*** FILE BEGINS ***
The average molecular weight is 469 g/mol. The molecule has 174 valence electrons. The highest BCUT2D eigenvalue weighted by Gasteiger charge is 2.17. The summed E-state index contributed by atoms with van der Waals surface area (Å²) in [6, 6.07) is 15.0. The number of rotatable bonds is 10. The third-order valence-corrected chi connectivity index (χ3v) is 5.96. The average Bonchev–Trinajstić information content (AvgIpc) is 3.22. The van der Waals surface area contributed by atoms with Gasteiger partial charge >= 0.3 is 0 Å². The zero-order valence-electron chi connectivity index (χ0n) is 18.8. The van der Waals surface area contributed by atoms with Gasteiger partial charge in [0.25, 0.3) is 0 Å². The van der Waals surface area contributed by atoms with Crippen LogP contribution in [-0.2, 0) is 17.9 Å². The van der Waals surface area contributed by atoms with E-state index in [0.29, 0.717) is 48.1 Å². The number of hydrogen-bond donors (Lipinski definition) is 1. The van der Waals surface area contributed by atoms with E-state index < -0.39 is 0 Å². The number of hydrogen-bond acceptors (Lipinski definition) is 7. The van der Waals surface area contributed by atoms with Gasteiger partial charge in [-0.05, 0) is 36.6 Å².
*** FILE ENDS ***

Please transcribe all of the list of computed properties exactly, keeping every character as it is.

The average molecular weight is 469 g/mol. The molecule has 174 valence electrons. The highest BCUT2D eigenvalue weighted by Gasteiger charge is 2.17. The summed E-state index contributed by atoms with van der Waals surface area (Å²) in [6, 6.07) is 15.0. The number of rotatable bonds is 10. The third-order valence-corrected chi connectivity index (χ3v) is 5.96. The average Bonchev–Trinajstić information content (AvgIpc) is 3.22. The van der Waals surface area contributed by atoms with Gasteiger partial charge >= 0.3 is 0 Å². The zero-order valence-electron chi connectivity index (χ0n) is 18.8. The van der Waals surface area contributed by atoms with Gasteiger partial charge in [0.25, 0.3) is 0 Å². The van der Waals surface area contributed by atoms with Crippen LogP contribution in [-0.2, 0) is 17.9 Å². The van der Waals surface area contributed by atoms with E-state index in [0.29, 0.717) is 48.1 Å². The number of hydrogen-bond donors (Lipinski definition) is 1. The van der Waals surface area contributed by atoms with E-state index < -0.39 is 0 Å². The number of hydrogen-bond acceptors (Lipinski definition) is 7. The van der Waals surface area contributed by atoms with Gasteiger partial charge in [-0.05, 0) is 36.6 Å².